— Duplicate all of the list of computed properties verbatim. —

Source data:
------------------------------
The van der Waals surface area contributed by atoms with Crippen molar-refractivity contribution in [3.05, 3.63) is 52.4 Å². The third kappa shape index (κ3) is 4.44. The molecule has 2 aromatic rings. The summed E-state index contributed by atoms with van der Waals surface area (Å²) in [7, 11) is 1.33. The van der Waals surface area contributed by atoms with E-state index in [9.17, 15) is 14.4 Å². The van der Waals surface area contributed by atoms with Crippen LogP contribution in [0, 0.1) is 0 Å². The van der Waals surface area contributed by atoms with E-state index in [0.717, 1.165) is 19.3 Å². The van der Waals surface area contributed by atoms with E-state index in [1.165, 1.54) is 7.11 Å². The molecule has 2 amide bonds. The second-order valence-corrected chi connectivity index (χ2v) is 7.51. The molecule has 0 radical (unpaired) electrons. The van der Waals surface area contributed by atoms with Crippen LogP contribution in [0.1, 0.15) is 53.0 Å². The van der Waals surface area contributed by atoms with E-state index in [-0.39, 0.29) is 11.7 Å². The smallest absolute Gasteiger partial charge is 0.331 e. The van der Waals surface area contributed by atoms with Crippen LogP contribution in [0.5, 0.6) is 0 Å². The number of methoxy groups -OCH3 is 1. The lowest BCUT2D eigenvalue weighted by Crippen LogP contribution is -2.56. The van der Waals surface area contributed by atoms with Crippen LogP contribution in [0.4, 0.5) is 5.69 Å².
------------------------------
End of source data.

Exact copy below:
The van der Waals surface area contributed by atoms with Crippen molar-refractivity contribution in [3.05, 3.63) is 52.4 Å². The third kappa shape index (κ3) is 4.44. The molecule has 2 aromatic rings. The summed E-state index contributed by atoms with van der Waals surface area (Å²) in [7, 11) is 1.33. The van der Waals surface area contributed by atoms with E-state index in [9.17, 15) is 14.4 Å². The van der Waals surface area contributed by atoms with Crippen LogP contribution in [0, 0.1) is 0 Å². The van der Waals surface area contributed by atoms with E-state index in [0.717, 1.165) is 19.3 Å². The van der Waals surface area contributed by atoms with E-state index in [1.165, 1.54) is 7.11 Å². The molecule has 2 amide bonds. The second-order valence-corrected chi connectivity index (χ2v) is 7.51. The molecule has 0 radical (unpaired) electrons. The van der Waals surface area contributed by atoms with Crippen LogP contribution in [0.1, 0.15) is 53.0 Å². The van der Waals surface area contributed by atoms with E-state index in [-0.39, 0.29) is 11.7 Å². The smallest absolute Gasteiger partial charge is 0.331 e. The van der Waals surface area contributed by atoms with Crippen LogP contribution in [0.5, 0.6) is 0 Å². The number of methoxy groups -OCH3 is 1. The lowest BCUT2D eigenvalue weighted by Crippen LogP contribution is -2.56. The van der Waals surface area contributed by atoms with Crippen LogP contribution in [0.4, 0.5) is 5.69 Å².